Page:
Reflections on “Small Boat, Great Mountain” , Amaro Bhikku – Part II

This part II discusses the whole issue of living and managing it effectively as per Theravada Buddhism.

“Ultimate and conventional reality – I was completely bewildered.  No matter how much I tried to be free and unhindered by conventions, forms and structures mostly by defining these things there always seemed to be another layer, another layer and another layer. I kept meeting up with limits and as a result I was constantly feeling frustrated. I was suffering and had no idea why. Not to be inhibited by the rules of society, dictates of my personality, conditions of the body, appeared free on the outside but on the inside I was a prisoner of my beliefs and behavior.”

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Life

Life is habitually experienced as ignorance. We don’t feel unremitting bliss all the time. But ultimate reality is pure, perfect and blissful. Perfection and purity is our nature and we do not experience it all the time due to ignorance, laziness and wavering.

Exit point from the cycle

Day in and day out every moment we get caught in things we love, we hate, we have opinions about in feeling about ourselves, about others, liking, disliking, hoping, fearing. It goes on and on. The good news is there are several places where we can catch this cycle and ultimately free the heart.

Dependent origination cycle

When something painful has happened, worst has happened, we experience anguish, sorrow. How did we get ourselves in this mess. This is life but we do not need to feel like a victim or fly into why me tantrum. Experience of suffering can go into two directions. One it can compound misery and confusion. To it can ripen in search. When everything has gone wrong, we have a choice. Do we just wallow or do we say why is it like this. What am I doing to make this a problem? The search kicks in to find where we are clinging and why we are looking for happiness where it cannot be found.

Even at the birth, aging, sickness, death, sorrow, lamentation, pain, grief and despair end of the cycle we can use that pain as the cause to help us wake up. Feeling is a world of innocence. We can have an intensely blissful existence and pleasant feeling. We can have a fuzzy neutral feeling through the body or mind. Feeling by itself is utterly innocent. There is no intrinsic posture or negative quality to it. If there is awareness then all mental and sense phenomena and the pleasant, painful or neutral feelings associated with them can be known without clinging as appearance. When ignorance enters opinions gets formed. When we are open we can cut the cycle.

In the beginning – ignorance, conditions, formations

Ignorance complicates everything. What does this mean. In broad term, that which is compounded is karmic formations, concoctions, fabrications, volitional formations, subject-object duality. When there is ignorance duality gets started, form and sprout. This and that, here and there. Me and the world.

Conscious conditions the mind. Mind and body conditions the six senses. The six senses conditions feeling, craving and so on. By the time we get down to six senses there is the body here and there is the world out there and we experience them as apparently solid realities.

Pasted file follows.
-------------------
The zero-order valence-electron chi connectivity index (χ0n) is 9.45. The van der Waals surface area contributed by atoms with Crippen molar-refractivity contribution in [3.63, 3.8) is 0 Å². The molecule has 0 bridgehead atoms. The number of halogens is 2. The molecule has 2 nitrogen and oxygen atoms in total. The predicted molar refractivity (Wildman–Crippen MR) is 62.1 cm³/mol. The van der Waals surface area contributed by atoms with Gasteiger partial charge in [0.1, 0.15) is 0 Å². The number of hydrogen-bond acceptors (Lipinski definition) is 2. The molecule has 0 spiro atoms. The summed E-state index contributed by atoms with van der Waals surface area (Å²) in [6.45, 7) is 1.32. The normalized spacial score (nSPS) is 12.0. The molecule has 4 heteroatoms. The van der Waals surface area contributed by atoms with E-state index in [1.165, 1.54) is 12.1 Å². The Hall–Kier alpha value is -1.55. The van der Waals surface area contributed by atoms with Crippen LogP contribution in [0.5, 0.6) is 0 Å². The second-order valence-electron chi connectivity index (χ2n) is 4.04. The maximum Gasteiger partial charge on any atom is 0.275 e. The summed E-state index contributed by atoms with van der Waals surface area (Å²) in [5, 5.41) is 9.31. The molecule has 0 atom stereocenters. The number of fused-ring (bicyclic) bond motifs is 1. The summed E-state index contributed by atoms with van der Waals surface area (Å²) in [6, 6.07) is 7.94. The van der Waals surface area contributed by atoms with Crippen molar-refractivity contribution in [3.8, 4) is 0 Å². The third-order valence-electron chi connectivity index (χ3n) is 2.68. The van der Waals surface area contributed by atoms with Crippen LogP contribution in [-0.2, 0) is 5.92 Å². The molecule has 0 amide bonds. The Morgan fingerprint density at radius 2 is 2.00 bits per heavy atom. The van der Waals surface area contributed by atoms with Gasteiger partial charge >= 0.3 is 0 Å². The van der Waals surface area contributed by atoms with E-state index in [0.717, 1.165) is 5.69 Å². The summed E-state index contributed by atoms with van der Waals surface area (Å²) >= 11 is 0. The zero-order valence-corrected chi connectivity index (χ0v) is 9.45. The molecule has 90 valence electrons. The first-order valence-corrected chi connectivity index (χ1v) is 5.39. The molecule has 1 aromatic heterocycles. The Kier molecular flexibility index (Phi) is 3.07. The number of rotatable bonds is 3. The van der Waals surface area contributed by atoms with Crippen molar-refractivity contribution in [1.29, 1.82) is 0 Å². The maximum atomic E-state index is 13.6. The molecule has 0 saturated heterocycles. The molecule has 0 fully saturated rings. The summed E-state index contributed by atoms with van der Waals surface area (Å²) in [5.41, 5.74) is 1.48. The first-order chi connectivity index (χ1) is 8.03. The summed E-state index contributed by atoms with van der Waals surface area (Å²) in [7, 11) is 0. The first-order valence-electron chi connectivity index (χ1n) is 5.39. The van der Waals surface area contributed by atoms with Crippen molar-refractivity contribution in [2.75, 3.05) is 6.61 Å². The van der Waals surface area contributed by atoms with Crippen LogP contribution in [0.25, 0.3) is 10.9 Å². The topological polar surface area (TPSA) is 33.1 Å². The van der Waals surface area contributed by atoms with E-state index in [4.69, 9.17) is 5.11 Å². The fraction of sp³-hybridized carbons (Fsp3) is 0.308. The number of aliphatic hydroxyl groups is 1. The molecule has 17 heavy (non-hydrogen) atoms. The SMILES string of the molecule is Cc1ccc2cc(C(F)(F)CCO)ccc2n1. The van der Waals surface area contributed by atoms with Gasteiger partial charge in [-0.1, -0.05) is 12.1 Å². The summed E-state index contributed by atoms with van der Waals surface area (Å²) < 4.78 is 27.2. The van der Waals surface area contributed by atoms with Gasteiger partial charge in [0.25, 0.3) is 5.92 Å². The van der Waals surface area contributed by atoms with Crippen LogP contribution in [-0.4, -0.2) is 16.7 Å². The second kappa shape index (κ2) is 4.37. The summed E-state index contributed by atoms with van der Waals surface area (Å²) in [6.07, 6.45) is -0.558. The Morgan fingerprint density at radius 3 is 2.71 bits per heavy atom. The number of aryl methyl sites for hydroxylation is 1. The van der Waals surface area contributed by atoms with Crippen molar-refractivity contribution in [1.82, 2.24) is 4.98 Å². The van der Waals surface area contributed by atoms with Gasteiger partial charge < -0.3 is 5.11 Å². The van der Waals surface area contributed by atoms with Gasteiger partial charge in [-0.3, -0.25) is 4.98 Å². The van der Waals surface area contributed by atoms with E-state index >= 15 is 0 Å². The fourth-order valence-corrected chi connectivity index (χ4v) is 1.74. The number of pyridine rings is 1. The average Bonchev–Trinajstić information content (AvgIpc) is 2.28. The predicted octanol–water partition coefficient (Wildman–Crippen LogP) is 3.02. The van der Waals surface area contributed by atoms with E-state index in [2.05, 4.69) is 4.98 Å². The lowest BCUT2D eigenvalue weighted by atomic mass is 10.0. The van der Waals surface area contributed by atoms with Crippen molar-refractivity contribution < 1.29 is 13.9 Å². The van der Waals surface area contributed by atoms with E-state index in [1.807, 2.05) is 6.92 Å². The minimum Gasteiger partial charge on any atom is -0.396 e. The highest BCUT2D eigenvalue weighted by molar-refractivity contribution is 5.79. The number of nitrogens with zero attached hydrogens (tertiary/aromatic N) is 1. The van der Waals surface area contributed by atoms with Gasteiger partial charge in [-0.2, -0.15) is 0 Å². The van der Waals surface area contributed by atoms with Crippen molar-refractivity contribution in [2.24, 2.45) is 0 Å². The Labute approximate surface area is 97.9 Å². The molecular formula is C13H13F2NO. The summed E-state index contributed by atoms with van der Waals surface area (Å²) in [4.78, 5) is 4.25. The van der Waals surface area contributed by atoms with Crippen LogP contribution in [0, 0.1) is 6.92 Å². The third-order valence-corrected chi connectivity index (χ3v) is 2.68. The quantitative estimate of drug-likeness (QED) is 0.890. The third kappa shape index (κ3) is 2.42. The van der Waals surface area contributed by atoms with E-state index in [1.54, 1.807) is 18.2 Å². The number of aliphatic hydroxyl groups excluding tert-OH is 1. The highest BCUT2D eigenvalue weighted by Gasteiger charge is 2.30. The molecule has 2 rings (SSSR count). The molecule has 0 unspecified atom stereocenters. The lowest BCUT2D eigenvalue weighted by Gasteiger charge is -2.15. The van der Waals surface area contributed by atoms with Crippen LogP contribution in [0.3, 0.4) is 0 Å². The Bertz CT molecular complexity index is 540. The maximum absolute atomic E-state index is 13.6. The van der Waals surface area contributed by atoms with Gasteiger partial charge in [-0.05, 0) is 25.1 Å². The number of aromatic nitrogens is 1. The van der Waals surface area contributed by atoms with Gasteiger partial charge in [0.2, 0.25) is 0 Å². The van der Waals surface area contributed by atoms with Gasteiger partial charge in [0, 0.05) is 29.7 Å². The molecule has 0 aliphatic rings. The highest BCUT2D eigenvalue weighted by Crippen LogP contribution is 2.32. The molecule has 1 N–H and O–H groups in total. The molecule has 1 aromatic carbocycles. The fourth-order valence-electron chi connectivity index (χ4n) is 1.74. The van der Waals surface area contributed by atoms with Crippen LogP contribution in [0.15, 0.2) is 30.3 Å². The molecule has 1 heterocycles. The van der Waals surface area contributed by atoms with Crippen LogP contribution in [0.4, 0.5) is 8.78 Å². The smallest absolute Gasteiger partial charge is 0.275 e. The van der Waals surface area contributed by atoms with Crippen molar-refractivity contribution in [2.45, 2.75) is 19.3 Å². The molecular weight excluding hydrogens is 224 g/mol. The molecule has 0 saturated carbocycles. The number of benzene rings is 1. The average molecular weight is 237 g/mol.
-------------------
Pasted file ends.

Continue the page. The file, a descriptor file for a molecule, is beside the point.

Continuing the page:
As soon as there is a slippage of mindfulness or the faintest coloration or distortion that awareness duality kicks in. that is the seed of the whole thing. If it is seen at that point and not followed, then that seen primal movement will not grow further. It will cease right there. If it is not seen the vortex will build and build at until there is me in here and the world out there. And then I want it. I can’t stand it. I have got to have it. How marvelous. How wonderful. I am going places. Sorrow lamentations, pain, grief and despair and so on kicks in.

Later end of the cycle – endless hunger leading to addiction

What happens at the end of the cycle? When sorrow has not ripened in search for truth and we have let our missing get compounded we feel incomplete. There is me feeling unhappy, miserable, insecure, incomplete, alienated. Then as soon as there an idea or feeling or an emotion or a sense object that might possible make us complete again we jump on it. Well that looks interesting. Perhaps this will do the trick. There is a feeling of hunger, a lack or a longing that comes from the experience of suffering. If we are not awake to what is going on, we think that what we lack is something. The new job, new car, new partner, or we lack perfect health etc. we go after any kind of external object or internal program to find the missing piece. This is the cycle of addiction.

To encourage this familiarization and relinquishment it is important to experience and acknowledge the disadvantages of cyclical existence. Above all it hurts. Just as thrill is real so is the pain. We don’t get thrill without pain. Where the pain comes we see that it is empty. When the thrill comes we experiences it as absolutely real. As the pleasure is raising we feel really, really happy. As the pleasant feelings diminish we try to see the pain and disappointment it is all empty. Empty. Empty.

The fact is, things in life don’t match. You can’t align all the loose ends. But you can go to the place where they come from.

  • Excerpts from – “Small Boat, Great Mountain” – Theravadan Reflections on The Natural Great Perfection, “Amaro Bhikku”
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